The Lead Mary, a tall woman who Tully recognized, greeted them with standard prayers and asked them to drink from the cups her apprentices offered. It was ‘Elders Brew’ a blisteringly hot and bitter tasting liquid which was custom for church hosts to offer their guests. Tully always had to pee minutes after drinking it and would need to use the restroom before getting to work. Henry didn’t feel the need and waited. Upon return he noticed the Lead Mary was carrying a strainer with water miraculously held within, not a single drop had fallen through the mesh holes. She said nothing of it and led them where they needed to be.

The main room was locked and it took an elder’s own key for the Lead Mary to open it. She blessed them with a bow and left. “Is it true that come Armageddon the Elders will sell the Vestals to powerful men in order to secure assets? Virgins go for a high bride price.” The Trainee asked him the moment she was out of earshot.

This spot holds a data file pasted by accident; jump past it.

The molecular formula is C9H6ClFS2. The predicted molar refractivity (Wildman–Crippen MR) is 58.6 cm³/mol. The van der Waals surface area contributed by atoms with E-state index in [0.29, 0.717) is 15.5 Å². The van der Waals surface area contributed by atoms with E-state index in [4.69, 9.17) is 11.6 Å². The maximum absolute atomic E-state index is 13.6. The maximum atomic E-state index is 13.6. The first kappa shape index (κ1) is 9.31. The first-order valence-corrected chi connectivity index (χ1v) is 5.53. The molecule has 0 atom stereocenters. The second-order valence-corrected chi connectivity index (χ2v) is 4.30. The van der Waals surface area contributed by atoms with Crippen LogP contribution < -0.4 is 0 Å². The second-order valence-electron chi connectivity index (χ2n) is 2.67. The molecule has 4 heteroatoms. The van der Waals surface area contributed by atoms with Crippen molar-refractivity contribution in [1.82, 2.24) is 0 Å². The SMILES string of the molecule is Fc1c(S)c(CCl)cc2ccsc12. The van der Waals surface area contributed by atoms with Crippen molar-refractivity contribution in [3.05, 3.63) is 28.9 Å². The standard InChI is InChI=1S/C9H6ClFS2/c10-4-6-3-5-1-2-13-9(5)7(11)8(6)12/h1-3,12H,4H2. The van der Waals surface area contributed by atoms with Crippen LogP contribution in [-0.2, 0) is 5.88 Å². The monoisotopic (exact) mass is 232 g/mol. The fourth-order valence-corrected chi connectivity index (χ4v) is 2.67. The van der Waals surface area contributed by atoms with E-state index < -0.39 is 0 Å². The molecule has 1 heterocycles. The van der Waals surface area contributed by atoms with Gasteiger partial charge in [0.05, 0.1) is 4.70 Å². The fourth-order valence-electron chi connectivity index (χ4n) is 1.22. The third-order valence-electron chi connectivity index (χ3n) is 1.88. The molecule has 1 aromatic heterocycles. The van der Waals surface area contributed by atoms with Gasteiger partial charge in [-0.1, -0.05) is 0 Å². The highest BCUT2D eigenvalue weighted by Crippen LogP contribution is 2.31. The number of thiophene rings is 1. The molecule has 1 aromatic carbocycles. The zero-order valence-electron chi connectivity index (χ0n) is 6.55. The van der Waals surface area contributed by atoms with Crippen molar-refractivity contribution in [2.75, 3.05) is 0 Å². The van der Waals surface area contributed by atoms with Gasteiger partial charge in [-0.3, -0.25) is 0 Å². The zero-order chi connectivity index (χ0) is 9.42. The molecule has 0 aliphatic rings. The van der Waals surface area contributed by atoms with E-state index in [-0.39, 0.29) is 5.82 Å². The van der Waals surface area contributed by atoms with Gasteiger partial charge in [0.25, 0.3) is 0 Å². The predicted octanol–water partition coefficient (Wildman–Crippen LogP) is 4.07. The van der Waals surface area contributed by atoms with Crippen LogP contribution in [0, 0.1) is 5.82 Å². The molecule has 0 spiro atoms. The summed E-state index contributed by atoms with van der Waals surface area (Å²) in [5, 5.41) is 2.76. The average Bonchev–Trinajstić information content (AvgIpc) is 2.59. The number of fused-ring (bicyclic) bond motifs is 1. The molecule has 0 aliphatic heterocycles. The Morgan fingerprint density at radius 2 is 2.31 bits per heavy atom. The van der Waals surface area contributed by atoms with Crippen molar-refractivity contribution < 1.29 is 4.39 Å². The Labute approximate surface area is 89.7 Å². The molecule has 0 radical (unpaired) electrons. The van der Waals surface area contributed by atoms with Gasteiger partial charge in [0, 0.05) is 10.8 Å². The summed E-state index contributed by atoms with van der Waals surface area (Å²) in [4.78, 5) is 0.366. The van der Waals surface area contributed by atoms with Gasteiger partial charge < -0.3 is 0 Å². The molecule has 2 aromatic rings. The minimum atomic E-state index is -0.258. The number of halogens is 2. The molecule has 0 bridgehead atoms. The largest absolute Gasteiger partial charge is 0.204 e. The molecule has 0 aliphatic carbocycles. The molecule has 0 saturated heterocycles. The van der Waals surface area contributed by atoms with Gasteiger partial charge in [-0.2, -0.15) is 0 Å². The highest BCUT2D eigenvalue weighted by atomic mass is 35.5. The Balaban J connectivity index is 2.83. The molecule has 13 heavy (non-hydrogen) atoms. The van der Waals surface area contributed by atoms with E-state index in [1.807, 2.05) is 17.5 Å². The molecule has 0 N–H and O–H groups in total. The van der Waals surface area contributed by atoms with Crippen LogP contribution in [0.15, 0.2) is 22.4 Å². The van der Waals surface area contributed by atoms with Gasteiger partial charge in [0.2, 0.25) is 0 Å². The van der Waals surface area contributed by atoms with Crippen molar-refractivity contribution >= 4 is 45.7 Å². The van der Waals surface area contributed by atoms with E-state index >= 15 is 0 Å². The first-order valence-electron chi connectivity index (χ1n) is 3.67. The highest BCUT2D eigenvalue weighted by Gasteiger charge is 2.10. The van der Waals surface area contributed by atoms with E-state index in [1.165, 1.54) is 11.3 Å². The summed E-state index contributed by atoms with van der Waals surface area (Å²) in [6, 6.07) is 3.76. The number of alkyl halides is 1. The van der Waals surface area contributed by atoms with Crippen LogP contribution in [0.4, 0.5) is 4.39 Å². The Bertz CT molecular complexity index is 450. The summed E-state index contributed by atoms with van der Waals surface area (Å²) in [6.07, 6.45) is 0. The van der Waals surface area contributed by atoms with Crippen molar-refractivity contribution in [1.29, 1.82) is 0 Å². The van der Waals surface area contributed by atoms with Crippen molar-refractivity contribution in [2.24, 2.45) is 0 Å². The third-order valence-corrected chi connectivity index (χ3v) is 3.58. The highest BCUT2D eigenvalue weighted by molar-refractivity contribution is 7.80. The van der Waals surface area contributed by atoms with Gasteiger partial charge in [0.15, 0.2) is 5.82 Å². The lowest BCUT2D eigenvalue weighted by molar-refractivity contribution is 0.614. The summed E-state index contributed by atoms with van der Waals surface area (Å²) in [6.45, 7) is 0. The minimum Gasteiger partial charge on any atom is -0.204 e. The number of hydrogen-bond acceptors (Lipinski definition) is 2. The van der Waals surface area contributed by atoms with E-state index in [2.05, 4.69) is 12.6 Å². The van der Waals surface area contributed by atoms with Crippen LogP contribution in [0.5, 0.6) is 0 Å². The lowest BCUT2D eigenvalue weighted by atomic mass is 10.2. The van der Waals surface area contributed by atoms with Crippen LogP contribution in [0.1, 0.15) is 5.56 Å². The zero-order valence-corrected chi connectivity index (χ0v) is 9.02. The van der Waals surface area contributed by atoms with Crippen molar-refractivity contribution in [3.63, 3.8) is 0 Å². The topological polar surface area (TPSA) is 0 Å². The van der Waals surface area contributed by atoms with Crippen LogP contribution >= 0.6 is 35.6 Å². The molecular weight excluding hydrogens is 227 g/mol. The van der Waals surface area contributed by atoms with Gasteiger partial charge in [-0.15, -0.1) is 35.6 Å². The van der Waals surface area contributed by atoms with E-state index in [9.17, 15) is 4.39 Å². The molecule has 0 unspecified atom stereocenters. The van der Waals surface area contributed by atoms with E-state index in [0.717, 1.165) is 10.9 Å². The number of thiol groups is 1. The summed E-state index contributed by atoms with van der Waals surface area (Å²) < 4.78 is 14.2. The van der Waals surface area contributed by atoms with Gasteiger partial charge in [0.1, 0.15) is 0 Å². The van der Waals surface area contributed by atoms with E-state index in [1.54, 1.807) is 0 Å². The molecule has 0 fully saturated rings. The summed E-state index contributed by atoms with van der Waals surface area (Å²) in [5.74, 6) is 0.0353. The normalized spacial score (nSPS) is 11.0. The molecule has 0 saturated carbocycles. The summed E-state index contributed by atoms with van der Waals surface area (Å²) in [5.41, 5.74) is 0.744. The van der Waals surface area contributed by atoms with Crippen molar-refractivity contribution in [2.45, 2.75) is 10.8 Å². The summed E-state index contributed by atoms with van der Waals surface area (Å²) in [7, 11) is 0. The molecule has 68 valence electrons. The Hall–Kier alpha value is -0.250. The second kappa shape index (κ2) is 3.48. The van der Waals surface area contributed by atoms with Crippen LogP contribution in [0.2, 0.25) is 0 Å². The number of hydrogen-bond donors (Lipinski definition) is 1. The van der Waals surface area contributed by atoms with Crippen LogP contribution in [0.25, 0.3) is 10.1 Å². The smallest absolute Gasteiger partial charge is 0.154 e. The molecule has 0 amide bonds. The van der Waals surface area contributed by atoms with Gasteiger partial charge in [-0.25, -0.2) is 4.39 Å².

“What did I say about respect, boy? The Elders could be listening.”

They opened the door to a warm blast of stinking air. Enough to make any man vomit. A poor ventilation system and smoke coming from a recently abandoned fire pit worsened the smell. The scene was pure gore. They walked to the table over lily flowers that covered the floor from corner to corner. By the bust of Athena displayed in the center, he determined this warehouse room was set up to mimic the Parthenon Dining Hall of the main church building. He pictured the Elders in here during the twilight hours clinking their dinnerware and casting spells.

We are cleaning after a Conception Feast. Henry is not ready to see this, thought Tully.

The sins of the cult needed to be washed away. The dinner remains were left a bloody mess as if a giant had spilled a cup of deep red wine onto the room’s contents. Blood didn’t simply stain the symbolic marriage-bed-sheets hung up like tapestries. It stuck to the dinner plates, congealed together in pools on the tablecloth, splattered onto silverware, filled bowls to the brim, even the glasses contained foggy fingerprints. There were too many knives to count and a tattered white dress tossed aside to be forgotten. Strange symbols and words spread out and written in a language he could not read. The evidence of virginal sacrifice and spiritual consumption were obvious. Nothing Tully hadn’t seen or cleaned after before.